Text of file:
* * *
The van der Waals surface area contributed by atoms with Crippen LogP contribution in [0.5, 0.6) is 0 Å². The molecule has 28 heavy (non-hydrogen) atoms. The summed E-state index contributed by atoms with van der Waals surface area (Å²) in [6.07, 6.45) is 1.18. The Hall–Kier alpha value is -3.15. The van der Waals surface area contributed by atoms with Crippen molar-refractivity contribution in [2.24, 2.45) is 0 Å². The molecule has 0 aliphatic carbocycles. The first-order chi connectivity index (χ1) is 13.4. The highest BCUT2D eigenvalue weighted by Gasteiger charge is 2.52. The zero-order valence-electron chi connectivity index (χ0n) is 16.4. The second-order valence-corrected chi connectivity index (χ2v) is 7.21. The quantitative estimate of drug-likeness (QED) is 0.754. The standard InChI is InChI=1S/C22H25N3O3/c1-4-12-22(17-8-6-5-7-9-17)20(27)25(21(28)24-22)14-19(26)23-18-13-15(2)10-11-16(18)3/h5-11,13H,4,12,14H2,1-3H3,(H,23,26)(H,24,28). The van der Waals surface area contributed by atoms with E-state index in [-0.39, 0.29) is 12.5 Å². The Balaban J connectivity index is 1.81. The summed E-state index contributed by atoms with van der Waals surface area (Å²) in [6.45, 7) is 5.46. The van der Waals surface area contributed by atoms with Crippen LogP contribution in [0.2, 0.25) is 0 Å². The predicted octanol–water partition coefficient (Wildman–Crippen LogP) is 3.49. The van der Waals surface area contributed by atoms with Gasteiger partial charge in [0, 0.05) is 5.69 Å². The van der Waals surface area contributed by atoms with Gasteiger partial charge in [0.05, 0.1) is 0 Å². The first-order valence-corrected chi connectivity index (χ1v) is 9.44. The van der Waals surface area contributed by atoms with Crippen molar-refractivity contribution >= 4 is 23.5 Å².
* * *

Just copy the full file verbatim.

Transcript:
The van der Waals surface area contributed by atoms with Crippen LogP contribution in [0.5, 0.6) is 0 Å². The molecule has 28 heavy (non-hydrogen) atoms. The summed E-state index contributed by atoms with van der Waals surface area (Å²) in [6.07, 6.45) is 1.18. The Hall–Kier alpha value is -3.15. The van der Waals surface area contributed by atoms with Crippen molar-refractivity contribution in [2.24, 2.45) is 0 Å². The molecule has 0 aliphatic carbocycles. The first-order chi connectivity index (χ1) is 13.4. The highest BCUT2D eigenvalue weighted by Gasteiger charge is 2.52. The zero-order valence-electron chi connectivity index (χ0n) is 16.4. The second-order valence-corrected chi connectivity index (χ2v) is 7.21. The quantitative estimate of drug-likeness (QED) is 0.754. The standard InChI is InChI=1S/C22H25N3O3/c1-4-12-22(17-8-6-5-7-9-17)20(27)25(21(28)24-22)14-19(26)23-18-13-15(2)10-11-16(18)3/h5-11,13H,4,12,14H2,1-3H3,(H,23,26)(H,24,28). The van der Waals surface area contributed by atoms with E-state index in [-0.39, 0.29) is 12.5 Å². The Balaban J connectivity index is 1.81. The summed E-state index contributed by atoms with van der Waals surface area (Å²) in [6.45, 7) is 5.46. The van der Waals surface area contributed by atoms with Crippen LogP contribution in [0.2, 0.25) is 0 Å². The predicted octanol–water partition coefficient (Wildman–Crippen LogP) is 3.49. The van der Waals surface area contributed by atoms with Gasteiger partial charge in [0, 0.05) is 5.69 Å². The van der Waals surface area contributed by atoms with Gasteiger partial charge in [0.05, 0.1) is 0 Å². The first-order valence-corrected chi connectivity index (χ1v) is 9.44. The van der Waals surface area contributed by atoms with Crippen molar-refractivity contribution >= 4 is 23.5 Å².